Chord analysis offers a new way of seeing tracks – and editing multi-track parts and harmonizations.

The new channel strip, accompanying the redesigned MixConsole.

  • JJ Mitchell

    I think the interface looks very unprofessional and cheap! Terrible fonts and colours…

  • Marc Lorenz

    Funny, I just wanted to say, the UI looks quite nice and clean with the 3d look not being too cheesy.

  • gesslr

    The mixer is butt ugly IMHO. Maybe it will look better on a monitor than in the videos, but it really is unappealing to me personally. YMMV

  • Clyde September

    Beautiful mixer – cannot wait to upgrade! … is that really what a DAW review has come down to..eyecandy?
    Couple of “incorrect” statements in article though

    a) The original integrated Variaudio offers the same functionality as the old Melodyne plug-in, in addition to other host refinements such as not needing to record to separate audio pool
    b)By integrating the midi chord tool with audio capability opens up production techniques other DAWs have yet to even consider.

    Lastly – the world of the Digital Audio Workstations is getting complex, personally I find many articles or writers are not up to the task of doing a thorough job of reviewing the available tools. Let’s see if the full review will be any better…

    • Peter Kirn

      I didn’t have any advance notice on Cubase 7. I’m just reporting on what features they announced today. No idea what you mean about eye candy, though; I didn’t even mention aesthetics.

      Otherwise, agree with what you’re saying. New Celemony tools offering editing of polyphonic audio is substantially different, however.

  • eric

    looks nice to me, too bad I finally switched to logic. the transition was rough enough I probably will not switch back.

    “uh, hereโ€™s the thing: digital software mixers are all transparent”

    one thing I have to argue with, there is no such thing as a transparent mixer, anything you run your audio through will color its sound, software is no different. the same track will sound different in each DAW if you have the monitors and the ears to hear it. admittedly, they are good enough these days that you have to have a pretty good audio chain to worry about this.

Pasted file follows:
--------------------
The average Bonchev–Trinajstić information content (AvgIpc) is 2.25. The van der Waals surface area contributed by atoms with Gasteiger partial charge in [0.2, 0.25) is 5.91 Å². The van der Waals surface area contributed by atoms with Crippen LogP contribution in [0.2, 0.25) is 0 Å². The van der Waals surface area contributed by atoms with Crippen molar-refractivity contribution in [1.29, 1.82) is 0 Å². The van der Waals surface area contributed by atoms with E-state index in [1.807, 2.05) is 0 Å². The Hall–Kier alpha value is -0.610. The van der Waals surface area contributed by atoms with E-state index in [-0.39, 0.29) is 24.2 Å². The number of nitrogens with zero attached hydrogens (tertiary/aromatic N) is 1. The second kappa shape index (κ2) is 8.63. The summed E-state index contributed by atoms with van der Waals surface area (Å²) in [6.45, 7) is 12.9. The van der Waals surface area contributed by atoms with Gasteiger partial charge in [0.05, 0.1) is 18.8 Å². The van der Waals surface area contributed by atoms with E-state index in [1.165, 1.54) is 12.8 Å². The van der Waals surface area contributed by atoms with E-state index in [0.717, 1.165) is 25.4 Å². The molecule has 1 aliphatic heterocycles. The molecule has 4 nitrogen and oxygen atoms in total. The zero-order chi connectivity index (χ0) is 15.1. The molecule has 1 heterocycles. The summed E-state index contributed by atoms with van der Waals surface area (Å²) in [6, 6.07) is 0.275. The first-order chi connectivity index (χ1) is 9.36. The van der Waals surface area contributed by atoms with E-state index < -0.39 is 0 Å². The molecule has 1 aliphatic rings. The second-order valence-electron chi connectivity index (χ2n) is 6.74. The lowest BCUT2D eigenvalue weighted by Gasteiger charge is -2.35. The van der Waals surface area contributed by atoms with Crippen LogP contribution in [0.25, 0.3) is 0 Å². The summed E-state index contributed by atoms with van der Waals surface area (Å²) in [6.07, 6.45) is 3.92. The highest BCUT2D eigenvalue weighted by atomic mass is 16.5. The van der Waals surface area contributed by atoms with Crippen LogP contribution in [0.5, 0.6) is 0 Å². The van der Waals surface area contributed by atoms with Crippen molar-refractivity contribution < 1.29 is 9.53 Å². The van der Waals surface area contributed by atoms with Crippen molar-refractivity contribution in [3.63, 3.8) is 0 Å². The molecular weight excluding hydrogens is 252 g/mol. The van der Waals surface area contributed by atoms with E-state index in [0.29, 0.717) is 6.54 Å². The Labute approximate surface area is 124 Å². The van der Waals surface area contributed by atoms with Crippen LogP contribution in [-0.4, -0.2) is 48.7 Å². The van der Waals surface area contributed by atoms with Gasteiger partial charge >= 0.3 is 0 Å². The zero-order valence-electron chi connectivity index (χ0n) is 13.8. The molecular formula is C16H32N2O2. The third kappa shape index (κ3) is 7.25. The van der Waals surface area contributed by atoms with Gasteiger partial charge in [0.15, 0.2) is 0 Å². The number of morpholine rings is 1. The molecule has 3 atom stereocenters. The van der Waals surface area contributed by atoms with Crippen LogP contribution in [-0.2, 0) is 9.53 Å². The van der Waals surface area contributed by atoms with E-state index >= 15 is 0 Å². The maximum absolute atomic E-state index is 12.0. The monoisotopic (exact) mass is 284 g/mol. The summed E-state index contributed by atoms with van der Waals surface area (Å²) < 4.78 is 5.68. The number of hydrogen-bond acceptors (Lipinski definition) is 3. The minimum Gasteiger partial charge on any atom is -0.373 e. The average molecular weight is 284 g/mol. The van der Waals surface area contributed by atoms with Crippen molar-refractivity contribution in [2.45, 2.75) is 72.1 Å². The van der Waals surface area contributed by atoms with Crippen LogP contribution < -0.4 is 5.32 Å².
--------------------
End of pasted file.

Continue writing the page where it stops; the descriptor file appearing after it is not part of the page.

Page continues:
but really, that’s like saying digital audio processing has reached perfection, when it most likely never will.

    • PaulDavisTheFirst

      i think you’re confused. there is no doubt that the A/D and D/A process will “color” the sound (though there may be room for a legitimate argument as to whether you can hear the differences). there is no doubt that the speakers and analog amplification used for listening will “color” the sound.

      but you can run a digital signal through an infinite series of digital processors without any requirement that the signal is changed in any way at all. its perfectly possible to construct an incredibly complex digital signal route that still obeys the “bits in equal bits out” rule. and this is what peter was referring to.

      now, if the digital side actual does any actual processing on the sound – you know, changing it somehow – then sure, it will “color” the sound in ways that could be specific to the designof the code used to do this. that’s hardly a surprise – that’s why you’re using the processing elements in question. but as far as simple mixing going, the idea that adding several numbers together (which is all that every current digital mixing process does) changes the signal in any way (unless you clip) is wrong.

    • Peter Kirn

      Right, exactly. Now, they were talking in a related context about EQ and Dynamics, but then the question of what transparency means becomes muddy.

    • Tom Maisey

      Uh, when all a mixer does is pass through a series of 1s and 0s, I think you can say it is perfectly transparent. Any difference you hear between DAWs if you were playing, say, a WAV file without any processing, is much more likely to be due to your own bias.